Thirty years ago tonight, then-President Jimmy Carter gave a major speech - ostensibly on energy policy but really about a crisis of the national soul --that became known as "the malaise speech," which is kind of odd since the word "malaise" does not appear from the text. But since all know that "malaise" is something that politicians don't normally aim for, so that characterization should tell you that the speech is largely remembered with scorn by conservatives, and by the punditocracy as the beginning of the end of Carter's presidency.
Too bad. I think you can make a strong case that America would be a better place if we had only listened that night. I talked about this in my recent book, "Tear Down This Myth," seeking to contrast how Carter looked at energy, and at the notion of Americans striving toward a worthy goal that might involve a little sacrifice, against the reversal that would come under pro-consumption Ronald Reagan. Here's an excerpt:
...[W]e now know that Jimmy Carter was the world's worst messenger, but with an important message that would have spared Americans a great deal of pain, if only anyone had bothered to listen. Remember Carter's "malaise" speech, the moment that came to define the 39th president's inability to lead, or inspire? In hindsight, the speech deserves an "F" for connecting with voters and for impact, but an "A-" for accuracy. Carter scolded America that night: "In a nation that was proud of hard work, strong families, close-knit communities and our faith in God, too many of us tend to worship self-indulgence and consumption. Human identity is no longer defined by what one does and what one owns." But while he was tough on the American people -- bad politics, there -- he was also deadly serious about the nation's energy problems, and the risk of importing so much oil once U.S. production had peaked around 1970. He said: "Beginning at this moment, this nation will never use more foreign oil than we did in 1977 -- never. From now on, every new addition to our demand for energy will be met from our own production and our own conservation. The generation-long growth in our dependence on foreign oil will be stopped dead in its tracks right now."
He backed up his words with solid proposals to tackle what he called "the moral equivalent of war" -- spending money to reserch alternative forms of energy with the same zeal that America has researched deadly new weapons, with tax credits to encourage the use of solar and wind power, and with government help for mass transit and to enact higher fuel standards. Earlier, Carter had donned a cardigan sweater and recommended that Americans consider lowering the thermostat to 55 degrees at night -- common-sense advice that is ridiculed to this very day on right-wing talk radio (and finding echoes in the recent 2008 campaign, when the GOP tried to laugh at Barack Obama for noting that Americans could save gas by inflating their tires). Although there were some boondoggles and missteps along the way, Carter's push for conservation was on many levels a rousing success - perhaps even worthy of some Reagan-like Mt. Rushmore chatter, if only it had continued. Average fuel efficiency for American cars ultimately doubled from 1974 into the late 1980s (which was when Reagan finally successfully rolled back the standards). Energy conservation surged into the early 1980s, and oil consumption dropped.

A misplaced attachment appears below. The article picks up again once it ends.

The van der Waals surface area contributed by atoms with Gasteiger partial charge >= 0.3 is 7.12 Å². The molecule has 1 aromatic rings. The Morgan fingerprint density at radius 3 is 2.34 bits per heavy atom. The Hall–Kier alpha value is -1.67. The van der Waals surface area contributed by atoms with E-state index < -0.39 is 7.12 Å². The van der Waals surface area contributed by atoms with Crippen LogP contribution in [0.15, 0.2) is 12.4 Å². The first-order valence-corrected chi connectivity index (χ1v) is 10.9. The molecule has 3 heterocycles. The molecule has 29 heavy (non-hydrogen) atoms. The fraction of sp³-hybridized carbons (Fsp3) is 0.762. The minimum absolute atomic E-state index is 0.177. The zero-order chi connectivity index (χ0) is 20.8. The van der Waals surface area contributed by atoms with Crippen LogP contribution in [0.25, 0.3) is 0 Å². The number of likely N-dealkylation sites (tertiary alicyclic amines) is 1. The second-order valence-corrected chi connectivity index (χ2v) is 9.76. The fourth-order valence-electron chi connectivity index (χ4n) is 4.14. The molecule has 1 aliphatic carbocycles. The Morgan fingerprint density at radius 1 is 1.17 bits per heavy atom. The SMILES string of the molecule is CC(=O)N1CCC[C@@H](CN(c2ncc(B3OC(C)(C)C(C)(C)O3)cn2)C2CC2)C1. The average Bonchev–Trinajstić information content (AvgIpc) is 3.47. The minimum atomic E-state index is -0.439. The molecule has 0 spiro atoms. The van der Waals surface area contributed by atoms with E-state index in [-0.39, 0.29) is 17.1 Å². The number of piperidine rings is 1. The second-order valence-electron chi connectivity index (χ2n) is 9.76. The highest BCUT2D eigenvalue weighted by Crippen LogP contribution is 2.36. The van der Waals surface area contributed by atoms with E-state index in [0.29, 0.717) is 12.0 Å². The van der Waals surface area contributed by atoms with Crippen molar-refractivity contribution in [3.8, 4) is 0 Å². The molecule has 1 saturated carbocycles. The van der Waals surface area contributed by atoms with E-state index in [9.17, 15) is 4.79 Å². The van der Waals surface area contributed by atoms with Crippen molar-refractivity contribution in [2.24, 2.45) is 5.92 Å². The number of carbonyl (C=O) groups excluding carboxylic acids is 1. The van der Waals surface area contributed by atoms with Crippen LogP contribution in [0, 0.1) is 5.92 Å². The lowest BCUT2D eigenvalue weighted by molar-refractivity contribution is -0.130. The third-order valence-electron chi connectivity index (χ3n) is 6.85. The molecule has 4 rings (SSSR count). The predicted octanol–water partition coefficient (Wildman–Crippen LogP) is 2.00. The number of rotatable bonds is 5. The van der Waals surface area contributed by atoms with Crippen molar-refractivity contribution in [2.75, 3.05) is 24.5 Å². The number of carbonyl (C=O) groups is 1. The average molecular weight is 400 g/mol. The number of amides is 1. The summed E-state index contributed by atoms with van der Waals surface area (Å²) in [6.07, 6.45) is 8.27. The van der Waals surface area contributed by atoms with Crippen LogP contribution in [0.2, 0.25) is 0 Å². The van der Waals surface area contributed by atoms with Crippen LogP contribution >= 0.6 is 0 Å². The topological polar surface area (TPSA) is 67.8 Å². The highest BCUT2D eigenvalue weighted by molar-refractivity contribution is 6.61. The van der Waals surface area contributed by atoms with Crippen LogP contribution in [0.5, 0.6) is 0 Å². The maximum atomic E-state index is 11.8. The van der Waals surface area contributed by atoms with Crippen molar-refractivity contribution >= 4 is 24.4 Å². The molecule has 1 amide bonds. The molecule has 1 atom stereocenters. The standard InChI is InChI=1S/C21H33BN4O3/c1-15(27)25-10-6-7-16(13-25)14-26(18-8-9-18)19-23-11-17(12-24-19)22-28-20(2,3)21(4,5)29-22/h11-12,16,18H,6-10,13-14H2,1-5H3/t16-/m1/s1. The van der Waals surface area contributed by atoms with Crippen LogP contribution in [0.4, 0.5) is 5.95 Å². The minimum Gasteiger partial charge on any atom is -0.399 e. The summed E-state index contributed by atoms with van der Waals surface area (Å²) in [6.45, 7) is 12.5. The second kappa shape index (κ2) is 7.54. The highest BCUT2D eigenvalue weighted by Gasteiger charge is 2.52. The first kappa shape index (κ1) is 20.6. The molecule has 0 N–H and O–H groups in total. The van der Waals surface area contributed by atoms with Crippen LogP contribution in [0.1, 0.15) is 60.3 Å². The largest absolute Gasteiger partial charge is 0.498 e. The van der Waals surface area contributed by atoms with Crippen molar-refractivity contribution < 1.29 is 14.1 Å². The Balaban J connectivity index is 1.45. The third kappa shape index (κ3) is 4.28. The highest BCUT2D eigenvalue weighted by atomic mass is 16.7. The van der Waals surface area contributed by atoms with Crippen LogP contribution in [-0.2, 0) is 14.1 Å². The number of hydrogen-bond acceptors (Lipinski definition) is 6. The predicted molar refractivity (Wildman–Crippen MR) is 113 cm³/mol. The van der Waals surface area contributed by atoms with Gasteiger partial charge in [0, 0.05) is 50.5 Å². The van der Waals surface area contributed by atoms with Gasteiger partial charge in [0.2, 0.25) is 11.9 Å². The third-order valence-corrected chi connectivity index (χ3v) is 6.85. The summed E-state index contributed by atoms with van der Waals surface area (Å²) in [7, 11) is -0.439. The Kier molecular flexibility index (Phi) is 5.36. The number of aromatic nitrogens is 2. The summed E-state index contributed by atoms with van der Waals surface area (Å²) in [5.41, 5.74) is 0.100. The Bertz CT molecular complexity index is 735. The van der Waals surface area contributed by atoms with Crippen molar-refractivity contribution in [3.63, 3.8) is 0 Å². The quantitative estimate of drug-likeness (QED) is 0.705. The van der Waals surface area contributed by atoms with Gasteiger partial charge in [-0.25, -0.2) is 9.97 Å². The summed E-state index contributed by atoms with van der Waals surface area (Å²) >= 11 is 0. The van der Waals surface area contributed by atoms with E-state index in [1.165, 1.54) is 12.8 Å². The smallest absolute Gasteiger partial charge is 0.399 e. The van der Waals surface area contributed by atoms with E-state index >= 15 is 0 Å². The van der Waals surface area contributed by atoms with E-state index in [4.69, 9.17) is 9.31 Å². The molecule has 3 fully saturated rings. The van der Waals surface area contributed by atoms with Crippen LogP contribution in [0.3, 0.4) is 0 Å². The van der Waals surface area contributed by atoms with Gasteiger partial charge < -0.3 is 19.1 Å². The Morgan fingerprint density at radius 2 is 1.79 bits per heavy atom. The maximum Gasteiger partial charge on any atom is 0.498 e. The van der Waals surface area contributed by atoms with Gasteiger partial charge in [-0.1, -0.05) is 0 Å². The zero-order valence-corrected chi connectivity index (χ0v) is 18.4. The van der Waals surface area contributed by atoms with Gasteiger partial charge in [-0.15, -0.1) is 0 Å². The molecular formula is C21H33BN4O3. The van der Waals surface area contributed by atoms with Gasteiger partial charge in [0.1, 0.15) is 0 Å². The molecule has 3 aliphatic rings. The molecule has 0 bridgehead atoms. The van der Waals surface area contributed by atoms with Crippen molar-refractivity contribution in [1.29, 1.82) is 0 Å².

But for Ronald Reagan, to win in 1980 he would not only destroy the messenger but his message as well...
I think a number of enormously positive things would have happened if the alternative energy research -- gutted by Reagan, who in the ultimate act of symbolism even ripped out the solar panels that Carter had installed on the roof of the White House -- and other conservation programs had continued. For one thing, U.S. consumers would have pocketed more of the cash that we instead borrowed from China, and innovation in fields like wind and solar power would have created thousands of new jobs. More importantly, our foreign policy would not be ruled by the need to dominate in the Middle East, and regardless of whether or not you think the 2003 Iraq invasion was all about oil, I think we can agree it never would have happened if the United States wasn't importing 70 percent of its oil, which is a lot MORE than 1977 levels.
Then there was the continued moral erosion of America. Gordon Stewart, one of the two authors of Carter's July 15, 1979 speech, touched on this today in an outstanding op-ed in the New York Times:
To this day, I don't entirely know why the speech came to be derided for a word that was in the air, but never once appeared in the text. Still, the "malaise" label stuck: maybe because President Carter's cabinet shake-up a few days later wasted the political energy that had been focused on our energy problems; maybe because the administration's opponents attached it to the speech relentlessly; maybe because it was just too hard to compete with Ronald Reagan and his banner of limitless American consumption.
The real reason is probably that there was never any way the Jimmy Carter we all know would avoid saying: "There is simply no way to avoid sacrifice." Where the speeches of Reagan and Barack Obama evoke the beauty of dreams, President Carter insisted on the realities of responsibility and the need for radical change. Mr. Carter's sense of our own accountability, his warnings about the debilitating effects of self-centered divisiveness were the speech's true heresies. They are also the very elements that keep it relevant today.